"You were called 'Communist Karen' yesterday by the Trump campaign. And Senator Marco Rubio said you would be -- essentially implied that there was nobody who has ever been considered for the vice presidency that was seen as so much of a Castro sympathizer. How do you react?" Chuck Todd, host of 'Meet the Press, asked.
"Well, one, don't consider myself a Castro sympathizer," Bass replied. "Number two, my position on Cuba is really no different than the position of the Obama administration. As a matter of fact, I was honored to go to Cuba with President Obama. I went to Cuba with Secretary Kerry when we raised the flag. So there really isn't anything different. And then frankly, I believe the Republicans have decided to brand the entire Democratic party as Socialists and Communists. So I'm not surprised by Rubio's characterization of me or of a role I would play if I were on the ticket."
Bass talks Castro and Cuba with Chuck Todd:
CHUCK TODD: Let me turn to the issue of Cuba. A lot of people have turned to this issue with you as they've dug in. You spent some time there in the '70s as a young activist, I believe working with a group called the Venceremos Brigade, building houses in Cuba. You have rejected the idea that you were somehow celebrating the Castro regime. But looking back -- do you look back on that and think you were a big naïve?
REP. KAREN BASS: Oh, I think as any 19 year old would be, sure. In my early twenties, I went to Cuba to help the Cuban people, to build houses. But over the last 20 years, Chuck, I have been working -- one, I've always believed in bridging the divide between our two countries. Cuba's 90 miles away. But for the last 20 years, I've actually been working on health care related issues in Cuba. You know, the Cubans train U.S. doctors. And I've been recruiting those doctors to work in the inner city because they come in tuition free. The Cubans also have two medicines, one for diabetes, of which my mother died for, lung cancer, which my father died for, and I would like to have those drugs tested in the United States. Now, that doesn't excuse the fact that I know the Castro regime has been a brutal regime to its people. I know that there is not freedom of press, freedom of association. And interestingly, when I went in my late teens and early twenties, you know, one of the things that -- one of the reasons was to build relations with the Americans that were there, because there were over 100 young people that were there. And all of us worked on different issues. Well, what's interesting is that we had the ability to come home and protest against our own government. But the Cuban people most certainly cannot do that. They couldn't do it then and they can't do it now.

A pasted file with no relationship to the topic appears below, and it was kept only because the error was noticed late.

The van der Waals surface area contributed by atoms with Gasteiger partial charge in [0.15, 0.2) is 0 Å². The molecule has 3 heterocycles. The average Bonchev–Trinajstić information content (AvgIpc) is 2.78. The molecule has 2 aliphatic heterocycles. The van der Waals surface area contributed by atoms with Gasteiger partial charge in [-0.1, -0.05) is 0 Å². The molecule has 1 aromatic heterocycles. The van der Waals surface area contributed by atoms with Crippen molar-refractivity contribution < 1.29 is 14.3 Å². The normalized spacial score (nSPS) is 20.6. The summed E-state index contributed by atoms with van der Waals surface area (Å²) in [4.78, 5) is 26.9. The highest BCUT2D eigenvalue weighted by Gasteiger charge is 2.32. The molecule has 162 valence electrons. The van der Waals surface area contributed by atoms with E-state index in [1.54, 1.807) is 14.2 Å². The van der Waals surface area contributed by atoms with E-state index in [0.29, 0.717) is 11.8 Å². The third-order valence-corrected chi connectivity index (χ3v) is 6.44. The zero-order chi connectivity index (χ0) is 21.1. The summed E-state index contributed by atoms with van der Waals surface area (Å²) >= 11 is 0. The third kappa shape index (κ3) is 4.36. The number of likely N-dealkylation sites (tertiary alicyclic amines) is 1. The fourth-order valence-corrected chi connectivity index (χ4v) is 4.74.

CHUCK TODD: But Congresswoman, I have to say, you sound a lot tougher on Castro now than you did when you described him as “comandante en jefe” when he died. And then you said something that I found interesting. You said you didn't quite realize how sensitive folks were in South Florida about this still.
REP. KAREN BASS: No. Oh, go ahead.
CHUCK TODD: And so I'm just curious, sort of, that you thought, well, Californians wouldn't mind that description, but it might offend Floridians. Forget that a minute. It still seemed as if you had a soft view of Castro, if you will.
REP. KAREN BASS: Yeah. And let me explain too because I think the use of the term “comandante en jefe” what I meant by that is is that clearly, in Florida that is a term that is endearing to him. I didn't see it that way. I was expressing condolences to the Cuban people, to the people in Cuba, not Cubans around the world. I don't think that is a toxic expression in California. But let me just say, Chuck, lesson learned. Wouldn't do that again. Talked immediately to my colleagues from Florida and realized that that was something that just shouldn't have been said.
CHUCK TODD: But it’s not -- you said you were expressing condolences to the Cuban people. There's many people who believe that the Castro regime in general was keeping them confined, was stifling their freedom. That actually, getting rid of Castro might've been a celebration to some.
REP. KAREN BASS: Yeah, maybe. And in the island, I think it's slightly different because, you know, they certainly didn't have the freedom and wouldn't have the freedom to celebrate that. So I think that it is just very important, the way the Obama administration had opened up relations with Cuba, I think the best way to bring about change on the island is for us to have closer relations with a country that is 90 miles away.